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My 9-year-old child is afraid of swimming, although he is good at parts of it. In just 6-7 days, he is now able to float and can swim a half of the length of the pool. But he doesn't go into the pool to do these things willingly.

I got angry one day, and punished him in a way I now feel terrible for. I told him I was leaving for home and he could come home alone. I left him behind. He walked for about 8-10 min thinking he was alone, not knowing I was following him. The road was not lonely, it was a busy road and he knew the path home, but home was far away from the swimming pool.

I am still feeling very guilty about how I could have been so rude to him. I asked him later, "Were you afraid of being alone?" He said "Yes, I was afraid."

Apparently he had called out for me 2-3 times after I left the pool, but I couldn't hear that, and then when he thought I went home, he started walking towards home.

I feel very guilty about what I've done. He is such a good kid. I spoke with him about this, and he said, "Mom, forget that. That is past."

I know that is past and now I can't change it, but how can I deal with my guilt I still feel over this terrible behavior?

  • Thanks for your replies. I am ok now. Definitely I will not do this again. That time my anger was powerful than me. But now on I will take care that I will not get angry to that level. thanks trups – trups learning Jun 9 '17 at 6:36
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I am going to dispute the premise of this question, and it is going to sound a bit harsh. But you should feel terrible. It's the normal and healthy response of a caring parent. It's a terrible thing that you did to your child. And it is a good sign that you feel guilty. You're supposed to protect him and make him feel safe. He should feel that he can rely on you. If he cannot, then chances are that he will not be able to form meaningful bonds with other people (I can't find the reference now, but I believe that this is well known?).

Now does this make you a bad parent? No. You did this once. You know it was a bad thing to do. And you feel bad about it. You also talked with him about it. I hope you explained that why you did what you did. That you wanted to do it for his own good. And that you realize that you went about it the wrong way, and that you're sorry for hurting him. This is why it doesn't make you a bad parent. It's an incident and not a pattern of behavior. You'll feel bad about it for a while though. That's what makes you a good parent: you'll feel shitty about hurting your child and you'll strive to do better. No one is perfect.

The way to cope with it is to accept that you made a mistake, realize that this is normal, and be happy that you had a healthy response (guilt) to it. You're not a bad person but you did a bad thing because you were mistaken about what the appropriate means (abandoning your child) to the end was that you pursued (get him to swim). You let anger and frustration get in the way of your reason. That you feel guilty is good, normal, and healthy. It's the appropriate emotion. Realizing that, understanding why it is the appropriate emotion and what its function is, is how you cope with it. You'll always feel guilty about it though when you recall that incident because it was a terrible thing to do.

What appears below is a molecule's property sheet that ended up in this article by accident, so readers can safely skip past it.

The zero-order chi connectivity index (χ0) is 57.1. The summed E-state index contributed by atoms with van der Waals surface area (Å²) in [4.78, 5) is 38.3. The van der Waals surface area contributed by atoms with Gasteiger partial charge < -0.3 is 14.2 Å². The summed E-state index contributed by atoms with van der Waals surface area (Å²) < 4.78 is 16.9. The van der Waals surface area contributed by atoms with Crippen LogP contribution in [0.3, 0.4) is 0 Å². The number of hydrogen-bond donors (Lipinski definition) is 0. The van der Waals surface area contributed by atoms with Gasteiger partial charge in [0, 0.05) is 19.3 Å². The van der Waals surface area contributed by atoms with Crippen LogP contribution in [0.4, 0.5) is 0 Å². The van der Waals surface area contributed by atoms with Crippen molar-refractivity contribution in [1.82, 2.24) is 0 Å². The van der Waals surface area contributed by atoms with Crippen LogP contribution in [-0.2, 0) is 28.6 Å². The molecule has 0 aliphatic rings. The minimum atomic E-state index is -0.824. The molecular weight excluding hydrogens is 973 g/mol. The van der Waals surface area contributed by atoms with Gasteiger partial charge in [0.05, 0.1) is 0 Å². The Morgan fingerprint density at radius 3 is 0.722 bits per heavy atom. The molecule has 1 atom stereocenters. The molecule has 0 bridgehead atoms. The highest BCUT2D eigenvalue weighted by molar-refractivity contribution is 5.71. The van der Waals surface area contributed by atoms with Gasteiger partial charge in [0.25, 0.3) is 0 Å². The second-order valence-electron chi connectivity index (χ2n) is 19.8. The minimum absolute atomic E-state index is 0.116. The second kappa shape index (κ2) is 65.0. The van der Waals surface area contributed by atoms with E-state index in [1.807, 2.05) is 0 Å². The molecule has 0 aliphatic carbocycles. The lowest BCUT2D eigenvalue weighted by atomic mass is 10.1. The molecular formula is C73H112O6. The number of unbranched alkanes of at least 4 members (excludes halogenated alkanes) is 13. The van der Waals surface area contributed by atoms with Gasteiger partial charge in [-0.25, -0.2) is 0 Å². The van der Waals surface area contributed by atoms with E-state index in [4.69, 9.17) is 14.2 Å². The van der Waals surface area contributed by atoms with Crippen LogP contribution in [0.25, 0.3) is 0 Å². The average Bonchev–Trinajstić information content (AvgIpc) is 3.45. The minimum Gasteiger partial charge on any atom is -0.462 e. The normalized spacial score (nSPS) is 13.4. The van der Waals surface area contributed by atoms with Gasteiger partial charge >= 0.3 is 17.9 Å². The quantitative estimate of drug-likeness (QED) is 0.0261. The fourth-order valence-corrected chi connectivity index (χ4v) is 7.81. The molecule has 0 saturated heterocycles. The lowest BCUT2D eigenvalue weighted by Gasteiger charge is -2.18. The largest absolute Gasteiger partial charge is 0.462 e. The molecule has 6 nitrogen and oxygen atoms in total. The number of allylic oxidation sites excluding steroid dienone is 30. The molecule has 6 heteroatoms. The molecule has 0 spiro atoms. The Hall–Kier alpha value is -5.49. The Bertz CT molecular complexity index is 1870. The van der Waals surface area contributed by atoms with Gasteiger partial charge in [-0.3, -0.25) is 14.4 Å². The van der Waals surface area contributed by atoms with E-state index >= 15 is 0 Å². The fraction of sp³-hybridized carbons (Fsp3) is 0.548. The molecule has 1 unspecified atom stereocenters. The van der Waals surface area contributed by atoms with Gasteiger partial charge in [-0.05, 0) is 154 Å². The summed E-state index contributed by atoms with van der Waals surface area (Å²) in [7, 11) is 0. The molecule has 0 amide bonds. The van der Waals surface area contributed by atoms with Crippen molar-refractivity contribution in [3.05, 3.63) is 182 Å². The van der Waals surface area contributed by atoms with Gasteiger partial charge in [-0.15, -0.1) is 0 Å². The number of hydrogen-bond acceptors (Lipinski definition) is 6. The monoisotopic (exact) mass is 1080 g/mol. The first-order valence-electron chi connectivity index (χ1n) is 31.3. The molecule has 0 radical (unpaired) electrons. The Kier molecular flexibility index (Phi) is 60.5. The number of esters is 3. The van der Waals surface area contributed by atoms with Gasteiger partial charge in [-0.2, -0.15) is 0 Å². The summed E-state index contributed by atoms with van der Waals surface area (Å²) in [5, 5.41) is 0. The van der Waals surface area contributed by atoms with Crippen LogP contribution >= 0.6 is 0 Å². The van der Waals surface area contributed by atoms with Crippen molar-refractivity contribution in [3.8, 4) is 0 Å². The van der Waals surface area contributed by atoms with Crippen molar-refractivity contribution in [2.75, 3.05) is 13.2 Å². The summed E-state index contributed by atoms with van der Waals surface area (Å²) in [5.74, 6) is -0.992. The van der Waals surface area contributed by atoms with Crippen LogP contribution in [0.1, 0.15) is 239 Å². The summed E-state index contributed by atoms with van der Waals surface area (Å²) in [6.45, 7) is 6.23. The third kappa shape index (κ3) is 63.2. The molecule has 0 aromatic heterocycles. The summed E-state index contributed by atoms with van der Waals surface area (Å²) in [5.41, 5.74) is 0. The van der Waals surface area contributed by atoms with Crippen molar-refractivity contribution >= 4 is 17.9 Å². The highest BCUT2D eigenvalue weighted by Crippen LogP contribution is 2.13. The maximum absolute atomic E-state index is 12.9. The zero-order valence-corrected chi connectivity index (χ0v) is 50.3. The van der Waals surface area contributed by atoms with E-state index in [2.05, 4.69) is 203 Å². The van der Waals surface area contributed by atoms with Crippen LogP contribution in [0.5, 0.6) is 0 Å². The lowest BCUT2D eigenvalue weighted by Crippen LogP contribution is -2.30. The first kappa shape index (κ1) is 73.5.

Edit: The previous version was a bit too short on motivating my reasoning and therefore too harsh. My apologies for that: I did not intend to be too mean or too harsh. All I want to convey is that it is good, healthy, and normal to feel bad for doing bad things. That's how we learn to live up to the image of the person that we want to be.

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    This isn't sugar coated, but it's a great answer. Owning that you make mistakes and feel guilty when you do is also good behavior to model for your child --- he'll make mistakes as well, and you can show him that it's okay to feel bad when that happens, and that feeling bad when you've done wrong can help you work to make things right (e.g. apologizing). – Rose Hartman Jun 6 '17 at 3:47
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Find out what you are really feeling. Guilt is a legal term not really a feeling. I sense some disappointment and sadness as a result.

You are sad, that you did not have more self control.

Your kid is already over it. Now in order for you to get over it and not be afraid to do it again, you need to find out what you did not like about him swimming willingly. Does it make you look like you are inferior? That your kid is not a natural born swimmer?

If you can be okay with that. Then I'd say you should be able to react differently in future instances where you'd like things to happen faster than they actually are happening.

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    "Guilt is a legal term not really a feeling." Can you cite a reliable source for this? Most of us recognize guilt as a real feeling because of another real ability, called empathy. Re-labelling it as something else seems a straw-man kind of argument. Mostly, though, I agree with this answer. – anongoodnurse Jun 3 '17 at 14:25
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    While guilt can be a legal term when used as a noun, as a verb it is indeed a feeling. I think trups learning can use this feeling as a way to improve her parenting. All of us make mistakes. It is what we do to fix them, (she apologised) and what we learn from them that matters. Yes, she should move on because continuously worrying over it is likely more detrimental than 'getting over it'. She should in future think about consequences and how she wants to parent in advance of disciplining her son the next time. If you change the 'legal definition' part, I'll upvote your answer. – WRX Jun 3 '17 at 15:36

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